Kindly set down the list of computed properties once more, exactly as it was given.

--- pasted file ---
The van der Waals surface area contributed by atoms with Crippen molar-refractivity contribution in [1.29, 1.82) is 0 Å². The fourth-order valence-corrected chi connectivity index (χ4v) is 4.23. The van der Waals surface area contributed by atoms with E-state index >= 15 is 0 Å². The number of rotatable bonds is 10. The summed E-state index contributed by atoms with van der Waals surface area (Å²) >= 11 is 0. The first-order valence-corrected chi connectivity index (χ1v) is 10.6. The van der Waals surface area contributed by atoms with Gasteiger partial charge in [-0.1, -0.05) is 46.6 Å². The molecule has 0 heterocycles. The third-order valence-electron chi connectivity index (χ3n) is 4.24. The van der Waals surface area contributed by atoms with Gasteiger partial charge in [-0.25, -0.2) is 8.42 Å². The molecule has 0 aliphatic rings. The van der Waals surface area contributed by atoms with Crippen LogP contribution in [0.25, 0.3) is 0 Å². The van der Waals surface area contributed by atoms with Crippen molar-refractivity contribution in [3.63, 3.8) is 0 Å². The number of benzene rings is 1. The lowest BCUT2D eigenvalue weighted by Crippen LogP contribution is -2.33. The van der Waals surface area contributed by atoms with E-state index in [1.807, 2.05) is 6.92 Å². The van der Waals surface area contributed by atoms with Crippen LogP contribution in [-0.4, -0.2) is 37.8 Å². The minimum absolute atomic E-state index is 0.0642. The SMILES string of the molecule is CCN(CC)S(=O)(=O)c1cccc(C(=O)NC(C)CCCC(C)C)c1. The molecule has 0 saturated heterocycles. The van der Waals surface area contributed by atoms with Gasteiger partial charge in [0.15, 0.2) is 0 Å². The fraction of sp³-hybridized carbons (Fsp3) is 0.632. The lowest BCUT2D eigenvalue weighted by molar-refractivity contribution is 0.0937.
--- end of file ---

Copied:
The van der Waals surface area contributed by atoms with Crippen molar-refractivity contribution in [1.29, 1.82) is 0 Å². The fourth-order valence-corrected chi connectivity index (χ4v) is 4.23. The van der Waals surface area contributed by atoms with E-state index >= 15 is 0 Å². The number of rotatable bonds is 10. The summed E-state index contributed by atoms with van der Waals surface area (Å²) >= 11 is 0. The first-order valence-corrected chi connectivity index (χ1v) is 10.6. The van der Waals surface area contributed by atoms with Gasteiger partial charge in [-0.1, -0.05) is 46.6 Å². The molecule has 0 heterocycles. The third-order valence-electron chi connectivity index (χ3n) is 4.24. The van der Waals surface area contributed by atoms with Gasteiger partial charge in [-0.25, -0.2) is 8.42 Å². The molecule has 0 aliphatic rings. The van der Waals surface area contributed by atoms with Crippen LogP contribution in [0.25, 0.3) is 0 Å². The van der Waals surface area contributed by atoms with Crippen molar-refractivity contribution in [3.63, 3.8) is 0 Å². The number of benzene rings is 1. The lowest BCUT2D eigenvalue weighted by Crippen LogP contribution is -2.33. The van der Waals surface area contributed by atoms with E-state index in [1.807, 2.05) is 6.92 Å². The van der Waals surface area contributed by atoms with Crippen LogP contribution in [-0.4, -0.2) is 37.8 Å². The minimum absolute atomic E-state index is 0.0642. The SMILES string of the molecule is CCN(CC)S(=O)(=O)c1cccc(C(=O)NC(C)CCCC(C)C)c1. The molecule has 0 saturated heterocycles. The van der Waals surface area contributed by atoms with Gasteiger partial charge in [0.15, 0.2) is 0 Å². The fraction of sp³-hybridized carbons (Fsp3) is 0.632. The lowest BCUT2D eigenvalue weighted by molar-refractivity contribution is 0.0937.